Recent Powerball awards have been upwards of more than one billion dollars, while many other lotteries have seen their pots grow substantially in recent years. This has been accompanied with many news stories about the pitfalls of winning a large amount in a lottery, horror stories about devastation, greed and luck that seemingly ran out. Odds are increasing with the higher jackpots, but even if a client doesn’t bring home the giant jackpot they could always walk away with a sizable sum, oftentimes large enough to warrant protection.
If a client notifies you that they have won a sizable lottery award, they’re going to need to quickly evaluate their options regarding a wealth management strategy as well as a plan to weed out any scammers which, unfortunately according to news stories, could include the client’s family members.
Studies have been done showing that a significant plurality of people, 46%, would call their significant other first if they won the lottery. This is understandable, of course, but what is more concerning is the low percentage of people who said they would call their lawyer upon winning. Only 10% would ask for legal or financial advice. Here are a few ways to make sure your client’s strategy is on the right path:
1) Keep Quiet
It’s important to advise clients against telling many people of their good fortune. With increasing jackpots, there is a proliferation of investment scams specifically targeting recent lottery winners.
Clients will be understandably excited, as an unexpected lottery windfall is most likely among the most exciting news they’ve ever received. Caution lottery winners against announcing it to people outside of immediate family. There are even a few states that will allow winners to remain anonymous, so it is prudent to check with your state’s lottery rules to see if this is an option. Suggest that clients consider choosing a trusted person to be their personal advisor.
2) Suggest against clients taking their winnings in a lump sum
The majority of lottery winnings have a couple of options regarding distribution. Winners can often elect to receive payments over time, or elect to have it paid out all at one. If clients are open to installments, it is often prudent to do so, especially for very large winnings.
This appears to be contrary to conventional wisdom. It is a common assumption that, even after taxes, a strong investment strategy should allow for greater appreciation of assets than the very low-yield, low-risk investments the lottery itself would use to keep assets long-term. However, winners end up retaining more of their overall jackpot if they receive it via a 30-year annuity-style payout. Not only are overall taxes lower, given the smaller payouts, this method gives the winner extra time to adjust to managing massive sums of money and come up with a sound long-term wealth management strategy.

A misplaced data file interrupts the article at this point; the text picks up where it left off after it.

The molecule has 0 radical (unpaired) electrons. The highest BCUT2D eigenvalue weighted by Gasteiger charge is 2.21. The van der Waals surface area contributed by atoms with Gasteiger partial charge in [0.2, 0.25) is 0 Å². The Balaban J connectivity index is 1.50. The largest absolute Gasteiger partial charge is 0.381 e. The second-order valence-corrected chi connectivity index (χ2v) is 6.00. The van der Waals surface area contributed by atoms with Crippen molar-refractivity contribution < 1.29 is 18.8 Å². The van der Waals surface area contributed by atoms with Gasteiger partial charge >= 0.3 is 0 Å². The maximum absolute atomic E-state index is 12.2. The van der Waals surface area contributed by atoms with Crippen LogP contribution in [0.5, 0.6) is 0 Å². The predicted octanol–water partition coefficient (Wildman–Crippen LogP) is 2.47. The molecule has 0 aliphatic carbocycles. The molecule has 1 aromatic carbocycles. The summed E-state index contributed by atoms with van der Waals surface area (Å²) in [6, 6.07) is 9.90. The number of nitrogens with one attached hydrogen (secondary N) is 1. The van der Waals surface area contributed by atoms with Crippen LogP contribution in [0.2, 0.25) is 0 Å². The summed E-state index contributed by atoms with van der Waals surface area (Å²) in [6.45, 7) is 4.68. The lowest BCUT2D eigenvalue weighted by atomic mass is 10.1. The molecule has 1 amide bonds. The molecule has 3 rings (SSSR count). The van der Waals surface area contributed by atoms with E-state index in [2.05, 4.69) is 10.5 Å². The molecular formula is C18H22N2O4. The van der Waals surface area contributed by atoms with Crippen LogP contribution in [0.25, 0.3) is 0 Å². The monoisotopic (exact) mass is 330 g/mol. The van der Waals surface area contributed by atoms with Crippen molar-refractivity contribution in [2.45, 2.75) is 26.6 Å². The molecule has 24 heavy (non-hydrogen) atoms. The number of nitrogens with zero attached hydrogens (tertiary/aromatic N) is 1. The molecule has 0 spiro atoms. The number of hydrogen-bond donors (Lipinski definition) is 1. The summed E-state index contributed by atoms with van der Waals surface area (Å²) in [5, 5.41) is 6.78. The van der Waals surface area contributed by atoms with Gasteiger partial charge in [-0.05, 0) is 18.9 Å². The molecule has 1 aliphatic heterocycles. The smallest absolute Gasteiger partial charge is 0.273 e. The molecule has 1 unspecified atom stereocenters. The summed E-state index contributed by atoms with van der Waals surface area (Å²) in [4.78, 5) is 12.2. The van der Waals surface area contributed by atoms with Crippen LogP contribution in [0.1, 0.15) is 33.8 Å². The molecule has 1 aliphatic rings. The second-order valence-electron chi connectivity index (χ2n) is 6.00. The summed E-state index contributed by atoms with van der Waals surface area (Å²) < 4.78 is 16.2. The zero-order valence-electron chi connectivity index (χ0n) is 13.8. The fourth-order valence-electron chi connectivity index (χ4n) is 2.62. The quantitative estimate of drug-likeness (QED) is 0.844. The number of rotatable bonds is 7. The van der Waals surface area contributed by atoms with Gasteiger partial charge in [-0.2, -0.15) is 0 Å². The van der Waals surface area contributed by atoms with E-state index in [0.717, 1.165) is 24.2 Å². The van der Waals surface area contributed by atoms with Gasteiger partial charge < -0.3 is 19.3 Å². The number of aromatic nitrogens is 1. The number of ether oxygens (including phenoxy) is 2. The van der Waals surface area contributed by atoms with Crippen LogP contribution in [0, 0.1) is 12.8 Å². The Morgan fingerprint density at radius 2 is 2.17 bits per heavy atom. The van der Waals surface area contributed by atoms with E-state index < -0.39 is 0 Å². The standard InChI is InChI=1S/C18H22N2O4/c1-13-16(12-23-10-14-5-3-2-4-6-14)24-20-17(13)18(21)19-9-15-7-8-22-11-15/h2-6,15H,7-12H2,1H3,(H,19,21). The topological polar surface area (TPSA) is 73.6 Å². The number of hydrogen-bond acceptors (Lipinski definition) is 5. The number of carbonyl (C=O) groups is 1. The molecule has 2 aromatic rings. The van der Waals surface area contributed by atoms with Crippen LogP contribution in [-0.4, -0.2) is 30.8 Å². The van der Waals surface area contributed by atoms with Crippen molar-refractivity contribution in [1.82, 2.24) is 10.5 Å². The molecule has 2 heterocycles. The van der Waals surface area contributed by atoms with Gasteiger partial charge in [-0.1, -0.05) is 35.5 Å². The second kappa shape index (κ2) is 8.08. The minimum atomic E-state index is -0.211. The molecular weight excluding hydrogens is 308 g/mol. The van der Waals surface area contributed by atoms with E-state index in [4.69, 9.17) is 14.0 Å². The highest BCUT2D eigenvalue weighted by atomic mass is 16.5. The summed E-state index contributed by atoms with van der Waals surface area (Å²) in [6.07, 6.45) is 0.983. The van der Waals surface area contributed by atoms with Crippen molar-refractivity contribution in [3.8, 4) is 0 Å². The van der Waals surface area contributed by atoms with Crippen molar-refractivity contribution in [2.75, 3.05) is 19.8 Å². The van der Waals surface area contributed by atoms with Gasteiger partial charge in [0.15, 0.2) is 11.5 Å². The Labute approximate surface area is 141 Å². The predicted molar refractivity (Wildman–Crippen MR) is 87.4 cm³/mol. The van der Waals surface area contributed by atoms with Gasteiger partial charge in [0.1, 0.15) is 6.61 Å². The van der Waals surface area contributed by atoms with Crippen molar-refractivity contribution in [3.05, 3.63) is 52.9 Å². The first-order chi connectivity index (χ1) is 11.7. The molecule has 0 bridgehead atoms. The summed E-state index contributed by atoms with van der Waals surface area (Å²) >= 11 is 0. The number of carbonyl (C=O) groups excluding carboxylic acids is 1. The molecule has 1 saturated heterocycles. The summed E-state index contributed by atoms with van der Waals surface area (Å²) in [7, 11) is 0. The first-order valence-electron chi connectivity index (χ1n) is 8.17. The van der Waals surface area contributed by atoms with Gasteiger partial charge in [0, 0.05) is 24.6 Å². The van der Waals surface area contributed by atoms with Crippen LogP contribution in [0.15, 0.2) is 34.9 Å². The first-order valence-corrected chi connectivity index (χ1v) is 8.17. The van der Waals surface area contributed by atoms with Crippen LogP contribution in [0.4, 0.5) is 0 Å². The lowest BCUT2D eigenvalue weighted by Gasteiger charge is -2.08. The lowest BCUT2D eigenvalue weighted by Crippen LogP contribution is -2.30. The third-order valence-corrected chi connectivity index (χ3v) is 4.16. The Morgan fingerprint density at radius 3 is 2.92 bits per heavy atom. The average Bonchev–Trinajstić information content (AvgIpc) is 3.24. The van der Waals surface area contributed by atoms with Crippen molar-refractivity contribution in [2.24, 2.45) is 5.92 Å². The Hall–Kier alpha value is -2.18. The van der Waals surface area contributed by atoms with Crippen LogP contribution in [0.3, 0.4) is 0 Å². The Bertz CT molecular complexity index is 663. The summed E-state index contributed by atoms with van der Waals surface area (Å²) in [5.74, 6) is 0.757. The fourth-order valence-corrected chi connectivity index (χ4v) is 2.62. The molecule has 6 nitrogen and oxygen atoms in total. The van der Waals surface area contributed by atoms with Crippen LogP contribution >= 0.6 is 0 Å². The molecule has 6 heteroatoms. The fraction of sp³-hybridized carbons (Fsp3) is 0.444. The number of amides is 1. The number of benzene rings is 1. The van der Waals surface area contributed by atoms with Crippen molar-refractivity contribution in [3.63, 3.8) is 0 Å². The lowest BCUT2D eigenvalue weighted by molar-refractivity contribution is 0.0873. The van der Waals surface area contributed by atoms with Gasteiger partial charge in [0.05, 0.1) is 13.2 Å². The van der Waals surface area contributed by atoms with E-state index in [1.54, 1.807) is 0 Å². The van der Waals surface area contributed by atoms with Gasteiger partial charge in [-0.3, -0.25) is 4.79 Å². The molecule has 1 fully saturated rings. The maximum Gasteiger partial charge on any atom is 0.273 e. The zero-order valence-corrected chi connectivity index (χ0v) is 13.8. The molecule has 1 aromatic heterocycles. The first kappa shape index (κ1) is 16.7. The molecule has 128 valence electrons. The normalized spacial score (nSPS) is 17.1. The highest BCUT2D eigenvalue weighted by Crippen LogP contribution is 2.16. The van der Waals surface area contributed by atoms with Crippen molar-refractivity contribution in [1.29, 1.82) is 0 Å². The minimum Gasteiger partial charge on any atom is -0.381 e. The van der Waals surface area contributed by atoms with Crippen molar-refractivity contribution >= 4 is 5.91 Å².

3) Encourage clients to change the way they think about budgeting
This might also seem out of place, but living on a budget is sound advice no matter what tax bracket a person is in. It is well-known that many of the world’s richest people live considerably below their means. Many very wealthy individuals spend substantial time budgeting out their annual expenses. High net worth people often view budget surpluses as an actual expense. Whereas most people would consider a surplus to be an asset, viewing it as an expense allows a high net worth individual to invest in themselves on a regular basis via additional investing, saving, charitable giving. Some will even use those surplus funds to start a new hobby, further their education or something else that leads to greater enjoyment.
While it may seem like the odds are long, lotteries are not the only ways that clients might receive an unexpected windfall. Large inheritances from a long-lost relative still do happen on occasion. Whenever, or however, a large sum enters a client’s life, helping clients be mindful of who knows of the windfall, what are possible payout options available and making sure that a budgeting process is started are all areas where a prudent financial advisor can be of additional benefit before any actual investments with the windfall are implemented.